HI! Welcome to the Interfaith Parenting blog. Since we are starting with introductions, I will take a moment to introduce myself and my brood. I am the non-Jewish partner in an interfaith family. When my husband and I got married, we were told: It will never last, you will get divorced, it is doomed, interfaith marriages never work out, donâ€™t get married unless you convert. Having just celebrated our 15th wedding anniversary, I want to say pppbbbttt to all the nay-sayers! We are still going strong and I would be very surprised if we divorced because he is Jewish and I am not.
I am still not Jewish. I really donâ€™t plan to become Jewish. It isnâ€™t part of what I want to do for me. It isnâ€™t part of my reality. That does not mean that I donâ€™t drive the kids to Religious School every week, make challah for Shabbat, take them to templeâ€¦ alone, and do what a â€śrealâ€ť Jewish mother would do. My relationship with G-d is mine, and it isnâ€™t Jewish.
We have three wonderful, Jewish children, two boys (11 and and a girl (5, almost 6 (she wanted me to say that)). They are more than Jewish, but living in what seems to be the epicenter of Christianity, I find that describing them as Jewish happens more often than not. Oh the looks I get when I tell people that our babysitter is going to Israel for a semester and wants to be a rabbi.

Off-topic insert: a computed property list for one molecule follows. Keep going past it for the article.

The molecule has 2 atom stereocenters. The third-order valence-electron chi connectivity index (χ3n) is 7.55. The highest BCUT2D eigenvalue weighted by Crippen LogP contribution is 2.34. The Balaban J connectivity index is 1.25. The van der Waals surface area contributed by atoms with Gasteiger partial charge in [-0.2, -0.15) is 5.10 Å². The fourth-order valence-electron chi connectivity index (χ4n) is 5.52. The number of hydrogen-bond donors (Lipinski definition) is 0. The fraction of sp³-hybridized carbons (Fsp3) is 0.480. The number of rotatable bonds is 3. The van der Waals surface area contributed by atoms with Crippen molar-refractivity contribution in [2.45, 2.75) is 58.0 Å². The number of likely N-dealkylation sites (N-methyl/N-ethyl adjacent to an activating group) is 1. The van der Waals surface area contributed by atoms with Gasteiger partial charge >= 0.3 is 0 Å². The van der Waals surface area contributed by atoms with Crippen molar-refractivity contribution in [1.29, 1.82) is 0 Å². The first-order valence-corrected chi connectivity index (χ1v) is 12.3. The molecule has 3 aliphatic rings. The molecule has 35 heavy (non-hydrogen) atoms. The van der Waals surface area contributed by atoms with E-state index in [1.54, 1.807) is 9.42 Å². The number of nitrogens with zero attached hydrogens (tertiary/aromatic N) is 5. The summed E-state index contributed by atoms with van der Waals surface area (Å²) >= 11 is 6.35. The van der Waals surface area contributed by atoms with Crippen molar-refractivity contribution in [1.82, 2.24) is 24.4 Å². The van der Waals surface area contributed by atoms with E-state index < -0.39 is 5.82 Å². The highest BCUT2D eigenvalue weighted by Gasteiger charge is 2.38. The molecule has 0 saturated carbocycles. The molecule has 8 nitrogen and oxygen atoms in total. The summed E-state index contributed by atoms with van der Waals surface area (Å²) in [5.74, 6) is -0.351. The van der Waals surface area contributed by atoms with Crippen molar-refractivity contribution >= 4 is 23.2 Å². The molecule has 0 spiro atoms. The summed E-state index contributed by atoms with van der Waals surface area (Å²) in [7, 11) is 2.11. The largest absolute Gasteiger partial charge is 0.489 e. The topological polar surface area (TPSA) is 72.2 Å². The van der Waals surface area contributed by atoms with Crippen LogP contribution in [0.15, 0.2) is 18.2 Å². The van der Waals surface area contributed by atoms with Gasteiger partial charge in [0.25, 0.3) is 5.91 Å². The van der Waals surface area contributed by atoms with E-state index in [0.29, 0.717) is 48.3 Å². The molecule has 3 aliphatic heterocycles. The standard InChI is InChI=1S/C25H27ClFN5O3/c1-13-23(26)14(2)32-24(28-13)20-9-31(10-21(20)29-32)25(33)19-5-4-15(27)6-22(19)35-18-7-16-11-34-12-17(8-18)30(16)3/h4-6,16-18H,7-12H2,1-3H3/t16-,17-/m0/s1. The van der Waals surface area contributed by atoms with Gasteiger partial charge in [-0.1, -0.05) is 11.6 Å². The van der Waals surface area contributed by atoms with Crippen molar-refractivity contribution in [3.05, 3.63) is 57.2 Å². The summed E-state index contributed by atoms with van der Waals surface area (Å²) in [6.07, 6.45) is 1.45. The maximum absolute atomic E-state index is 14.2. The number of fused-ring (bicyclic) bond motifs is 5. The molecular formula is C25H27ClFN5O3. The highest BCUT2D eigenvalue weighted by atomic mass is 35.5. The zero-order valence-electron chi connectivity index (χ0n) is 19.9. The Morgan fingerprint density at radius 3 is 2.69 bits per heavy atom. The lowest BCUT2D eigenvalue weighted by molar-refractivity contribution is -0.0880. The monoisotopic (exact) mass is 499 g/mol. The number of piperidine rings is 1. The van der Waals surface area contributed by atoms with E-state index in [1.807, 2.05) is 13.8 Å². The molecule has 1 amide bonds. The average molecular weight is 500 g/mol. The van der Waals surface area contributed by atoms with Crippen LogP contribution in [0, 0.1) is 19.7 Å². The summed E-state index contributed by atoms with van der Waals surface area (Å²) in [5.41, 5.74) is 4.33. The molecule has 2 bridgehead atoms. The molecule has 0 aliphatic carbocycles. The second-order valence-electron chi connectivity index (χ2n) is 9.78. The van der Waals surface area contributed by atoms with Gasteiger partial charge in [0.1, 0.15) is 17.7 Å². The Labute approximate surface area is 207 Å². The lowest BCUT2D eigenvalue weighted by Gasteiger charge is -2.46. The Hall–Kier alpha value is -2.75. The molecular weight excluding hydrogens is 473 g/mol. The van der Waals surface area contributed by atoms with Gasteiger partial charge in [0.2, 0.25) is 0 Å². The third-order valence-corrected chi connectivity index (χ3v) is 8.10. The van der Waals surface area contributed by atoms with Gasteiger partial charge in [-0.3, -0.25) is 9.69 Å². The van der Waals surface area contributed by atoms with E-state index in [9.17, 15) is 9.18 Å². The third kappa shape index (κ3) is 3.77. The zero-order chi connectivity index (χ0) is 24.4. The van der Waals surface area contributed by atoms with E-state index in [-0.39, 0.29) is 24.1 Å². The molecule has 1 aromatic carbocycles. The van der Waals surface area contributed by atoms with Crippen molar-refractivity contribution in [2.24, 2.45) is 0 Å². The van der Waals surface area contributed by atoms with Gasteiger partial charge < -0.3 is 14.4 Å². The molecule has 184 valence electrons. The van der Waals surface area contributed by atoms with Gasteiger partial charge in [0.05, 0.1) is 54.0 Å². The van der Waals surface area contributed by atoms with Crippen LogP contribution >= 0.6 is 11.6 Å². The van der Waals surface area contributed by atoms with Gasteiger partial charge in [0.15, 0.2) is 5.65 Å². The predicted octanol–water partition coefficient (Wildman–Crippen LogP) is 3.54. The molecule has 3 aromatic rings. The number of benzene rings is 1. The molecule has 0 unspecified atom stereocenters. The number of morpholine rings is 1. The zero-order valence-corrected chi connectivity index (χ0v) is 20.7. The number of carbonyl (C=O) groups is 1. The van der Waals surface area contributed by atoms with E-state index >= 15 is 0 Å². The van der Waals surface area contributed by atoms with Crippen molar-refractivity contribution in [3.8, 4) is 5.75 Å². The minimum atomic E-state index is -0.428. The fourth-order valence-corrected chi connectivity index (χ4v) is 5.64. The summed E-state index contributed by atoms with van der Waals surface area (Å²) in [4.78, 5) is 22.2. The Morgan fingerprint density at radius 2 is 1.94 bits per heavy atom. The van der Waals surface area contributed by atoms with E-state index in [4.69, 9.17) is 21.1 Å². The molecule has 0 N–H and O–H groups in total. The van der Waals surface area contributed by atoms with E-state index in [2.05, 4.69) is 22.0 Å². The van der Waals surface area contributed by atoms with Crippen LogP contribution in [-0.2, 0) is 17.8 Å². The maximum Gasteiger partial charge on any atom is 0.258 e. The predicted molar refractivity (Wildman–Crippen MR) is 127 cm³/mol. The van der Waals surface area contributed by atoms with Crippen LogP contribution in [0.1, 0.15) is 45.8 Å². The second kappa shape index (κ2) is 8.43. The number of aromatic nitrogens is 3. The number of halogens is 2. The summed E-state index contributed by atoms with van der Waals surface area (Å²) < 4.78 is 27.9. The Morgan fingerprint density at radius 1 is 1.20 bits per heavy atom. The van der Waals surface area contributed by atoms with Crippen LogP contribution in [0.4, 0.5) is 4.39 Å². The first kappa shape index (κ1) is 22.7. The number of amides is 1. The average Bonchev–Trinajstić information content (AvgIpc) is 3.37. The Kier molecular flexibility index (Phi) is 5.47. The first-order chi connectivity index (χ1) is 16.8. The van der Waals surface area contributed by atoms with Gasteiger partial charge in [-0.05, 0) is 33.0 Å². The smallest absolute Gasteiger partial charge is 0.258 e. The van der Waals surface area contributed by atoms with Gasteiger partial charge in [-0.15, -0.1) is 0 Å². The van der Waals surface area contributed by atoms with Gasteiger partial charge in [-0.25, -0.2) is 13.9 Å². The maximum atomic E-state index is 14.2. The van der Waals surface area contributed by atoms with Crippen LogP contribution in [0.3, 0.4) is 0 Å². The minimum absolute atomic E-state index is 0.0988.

As a family we struggle to educate people that Christmas is a Christian holiday, that Santa Claus does not go to shul and that Easter is not for everyone. One of my biggest surprises was going into my sonâ€™s kindergarten class and asking how many of them had heard of Hanukkah. It was shocking how many really didnâ€™t know anything about it. Our challenge is to teach people about tolerance, and we believe that education is the route to that.
We are also embarking on many life cycle events: our oldest started middle school and is preparing for a
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